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Russian, Syrian air strikes kill 15 civilians in northwest Syria

Russian Su-27 warplanes (Dmitry Terekhov /WikiCommons)

This article was originally published by Radio Free Europe/Radio Liberty and is reprinted with permission.

At least 15 civilians were killed on December 2 when Syrian and Russian jets hit areas in Syria’s northwestern province of Idlib, a monitoring group says.

The British-based Syrian Observatory for Human Rights said 13 people were killed when a public market was hit in Maaret al-Numaan in Idlib, which borders Turkey and is largely held by the opposition forces.

Some 18 others were wounded, most of whom were in serious condition, the observatory said.

The observatory added that two other civilians were killed, one in Saraqeb, south-east of Idlib, and another one in al-Saraman near Maaret al-Numaan.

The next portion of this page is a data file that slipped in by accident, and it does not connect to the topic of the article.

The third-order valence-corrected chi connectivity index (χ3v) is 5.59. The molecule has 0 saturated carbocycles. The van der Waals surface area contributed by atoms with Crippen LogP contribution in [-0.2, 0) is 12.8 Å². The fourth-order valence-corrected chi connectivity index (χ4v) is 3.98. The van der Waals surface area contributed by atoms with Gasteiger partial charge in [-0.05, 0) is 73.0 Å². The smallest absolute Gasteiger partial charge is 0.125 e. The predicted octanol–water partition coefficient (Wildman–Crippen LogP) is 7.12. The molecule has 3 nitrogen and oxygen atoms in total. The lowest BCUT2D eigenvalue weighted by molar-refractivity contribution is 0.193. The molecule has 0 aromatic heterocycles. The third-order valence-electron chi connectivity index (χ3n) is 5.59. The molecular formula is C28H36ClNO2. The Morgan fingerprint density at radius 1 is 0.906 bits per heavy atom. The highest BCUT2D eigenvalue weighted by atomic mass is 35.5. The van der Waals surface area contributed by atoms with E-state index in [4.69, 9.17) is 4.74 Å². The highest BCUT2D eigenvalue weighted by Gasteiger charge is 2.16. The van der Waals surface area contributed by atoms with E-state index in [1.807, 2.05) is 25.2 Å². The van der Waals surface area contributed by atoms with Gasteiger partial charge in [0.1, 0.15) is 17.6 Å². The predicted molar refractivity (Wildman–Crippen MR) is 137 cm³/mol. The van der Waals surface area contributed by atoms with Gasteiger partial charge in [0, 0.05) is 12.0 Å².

Rami Abdel Rahman, the head of the observatory, added that Russian planes also struck areas in the village of Kfar Sijna, south of Idlib city.

Russia has provided crucial support to Syrian President Bashar al-Assad’s government during the Arab nation’s civil war, which began with a violent government crackdown on protesters in March 2011.

According to the observatory, some 4,775 people have lost their lives, among them 1,224 civilians, since Syrian government forces kicked off a massive offensive in April against rebels in the provinces of Hama and Idlib.

Meanwhile, Russia said three of its military police officers were wounded in a roadside bomb blast as they carried out a routine patrol near the border with Turkey.

The trio received minor injuries when the bomb went off near the border town of Kobani on December 2, the Russian Defense Ministry said.

Russia and Turkey have been carrying out joint patrols along Syria’s northeastern border under a deal reached by Russian President Vladimir Putin and his Turkish counterpart, Recep Tayyip Erdogan.

The agreement came after Ankara launched an offensive across Turkey’s border with Syria in October.